Perplexing, I say.

It’s one of those Korean dramas that invaded Philippine airtime. My mother and her sisters love them. Those Koreans know how to cry, they say. Nothing unnecessary. No postmodern this. No postmodern that.

On screen, Slim Girl and Not-So-Slim Madam are fighting over Hunk. Slim slaps Not-So-Slim, whose cheek roses up. Not-So-Slim gasps for approximately five seconds. Then, in retaliation, she yanks Slim’s silky hair. Hunk intervenes, but in doing so his face is scratched, slapped, and punched by both women. Hunk’s flat-ironed bangs remain intact.

Chazrick turns off the TV. There’s still a hum.

I don’t get it, I say. You really think this is us?

You can write Korea, laughs Chazrick. You can write anything.

And you can star, I say, being that you’re so yellow.

Mocha.

Right.

Chazrick scoots under the comforter. It feels like moist sandpaper.

You really think Morgan Renoir has your best interest in mind? I ask.

I’m the lead, Chazrick says. Morgan said I’ll have creative control.

Like at Love It?

Morgan said I make the show. I. Chazrick.

You? How? What exactly did he say?

Cultural Determinism.

Oh, I say. Cultural Determinism: if you were born in the States, they’ve been looking for you. It’s that simple. Your accent is clean. Your skin glows. And everything about you smells of apples. This, I’m sure, does not apply to us writers. They don’t need our alphabet, let alone our ideas.

There’s too much value on drama here, I say.

Drama? Chazrick says, sounding as if he’s not up for my philosophizing tonight. He kisses me and turns over to sleep. You mean theater?

No, I say, I mean the perpetual nightmare of the upper class. The wealthy suffer the most. Fiction is their documentary. The wealthy suffer multiple infidelities and cycles of revenge. Right?

Chazrick is almost dead asleep but I continue anyway.

In the beginning: A funeral. In the middle: A funeral. Everyone wails. The whole time. All because the mother cheats on her husband who’s been depressed about their son being kidnapped by guerrillas. Later, we discover the son dead in a trench. The mother continues her affair with a man who happens not only to be the half-brother of her husband but also a former guerrilla. Eventually, the brothers murder each other, and at the double funeral the widows wish to fight but they can’t because they’re cousins. Piano score at the end.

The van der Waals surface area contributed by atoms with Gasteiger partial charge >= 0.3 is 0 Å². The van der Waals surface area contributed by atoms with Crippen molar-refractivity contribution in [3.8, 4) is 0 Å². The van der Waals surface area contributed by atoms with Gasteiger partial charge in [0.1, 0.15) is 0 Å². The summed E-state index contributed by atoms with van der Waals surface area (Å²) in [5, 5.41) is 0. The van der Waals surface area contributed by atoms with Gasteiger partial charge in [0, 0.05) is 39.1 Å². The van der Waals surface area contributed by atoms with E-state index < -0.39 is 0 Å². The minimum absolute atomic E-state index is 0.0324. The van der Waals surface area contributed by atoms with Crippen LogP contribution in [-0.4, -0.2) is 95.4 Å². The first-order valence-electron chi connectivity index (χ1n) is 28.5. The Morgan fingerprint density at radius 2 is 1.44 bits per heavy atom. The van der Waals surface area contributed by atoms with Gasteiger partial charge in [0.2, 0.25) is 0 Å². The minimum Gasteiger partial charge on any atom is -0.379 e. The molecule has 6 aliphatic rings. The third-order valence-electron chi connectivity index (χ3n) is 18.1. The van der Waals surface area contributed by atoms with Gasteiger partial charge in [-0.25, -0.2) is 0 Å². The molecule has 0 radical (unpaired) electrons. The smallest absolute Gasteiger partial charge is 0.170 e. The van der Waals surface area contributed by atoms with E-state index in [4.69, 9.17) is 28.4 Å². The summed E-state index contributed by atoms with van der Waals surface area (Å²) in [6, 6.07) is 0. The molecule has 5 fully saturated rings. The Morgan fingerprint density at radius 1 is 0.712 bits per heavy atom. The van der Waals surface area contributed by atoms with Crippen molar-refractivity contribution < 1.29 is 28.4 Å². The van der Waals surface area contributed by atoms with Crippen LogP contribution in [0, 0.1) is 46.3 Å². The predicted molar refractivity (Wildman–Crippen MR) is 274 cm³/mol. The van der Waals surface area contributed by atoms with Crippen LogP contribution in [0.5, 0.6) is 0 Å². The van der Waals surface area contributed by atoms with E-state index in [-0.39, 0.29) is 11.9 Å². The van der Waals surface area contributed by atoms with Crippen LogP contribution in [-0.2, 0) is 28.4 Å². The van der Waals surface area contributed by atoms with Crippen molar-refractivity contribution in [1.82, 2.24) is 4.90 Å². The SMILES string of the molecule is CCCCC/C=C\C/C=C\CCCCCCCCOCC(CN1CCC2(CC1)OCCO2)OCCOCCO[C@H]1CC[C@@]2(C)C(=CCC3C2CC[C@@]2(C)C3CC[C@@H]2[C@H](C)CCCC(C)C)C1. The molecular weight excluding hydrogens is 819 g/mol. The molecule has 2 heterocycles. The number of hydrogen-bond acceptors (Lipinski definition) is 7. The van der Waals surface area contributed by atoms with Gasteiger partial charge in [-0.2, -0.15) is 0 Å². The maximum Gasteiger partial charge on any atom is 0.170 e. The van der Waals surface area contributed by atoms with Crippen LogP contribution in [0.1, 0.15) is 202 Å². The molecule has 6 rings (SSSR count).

Chazrick breathes hard as he sleeps. I can’t sleep. The unfamiliarity is tragic. This was a good idea. This place inspires. This is good for us. Really good.

The bells on the vendor carts outside must be warped.

Pandesal, the vendors yell, pandesal!

Everyone here begins early. I write until I become sleepy.

Are we too familiar? Too comfortable? Is there still passion? Will he ever leave me? Can he ever leave me? I can never leave him. I owe him. I owe him my life. Manila. Manila.

It is 5 a.m.

6. heartthrobbing

8 a.m. Morgan Renoir used to have sex with Reese De Verdad, who these days, in this very office, though not at this very moment, has sex with Sid David, former heartthrob news anchor turned executive producer for Pinakamagandang Maganda Network (PMN), who is now standing before us with combed eyebrows.

MR raves about you, says Sid David. He exhales white smoke in his white-walled office and offers us white chocolate from a tiny white bowl. MR, he continues, tells me CV is pure Pinoy talent. We have a BHR for you, Mr. Villarosa, a BHR.

BHR? I ask.

Big Huge Role. CV will be the best thing on television since Sexy Spaghetti Dancers.

I know no Tagalog, says Chazrick.

English, Sid David assures, is the language of entertainment. English is the lingua franca.

And Korean? I ask.

That’s not PMN. Those other networks just don’t know what to do with our own. The simple fact is Greater Asia, especially Korea, is attractive right now.

But what if a Korean experience doesn’t translate?

That doesn’t matter here, says Chazrick.

Right he is, says Sid David as he ashes his cigar. We don’t worry about authenticity.

Authenticity, I think to myself, is something all writers have. Someday someone might think it’s acceptable for a white man to pretend to be a geisha. Universal human condition? That line is drawn between our thighs.

Sid David’s new show will supposedly pique the interests of artists and audiences alike.

It’s humanitarian, he claims.

Thirty minutes of competitive, comedic improvisations performed by the basest of society, culminating in a grand prize of P50,000.

We provide what the people want, claims Sid David.

So, says Chazrick, what’s my role? Who am I?

The Big Man, says Sid David. He stands on his chair. The Handsome Host, he continues, with the voluptuous Reese De Verdad at your side.

My mother collects Reese De Verdad movies. Reese De Verdad always plays the lonely, lowly provinciana looking for love in the city. I don’t think Chazrick should settle for this.

Your stars are always mestizo, I remind Sid David.

Times are a-changin’, says Sid David as he sits back down and puts out his cigar in a glass of water. The notion of the light-skinned standard is so colonial. We’re global. With global standards. The most beautiful people are phenotypically ambiguous. You don’t know where they’re from. It’s the mystery that’s beautiful.

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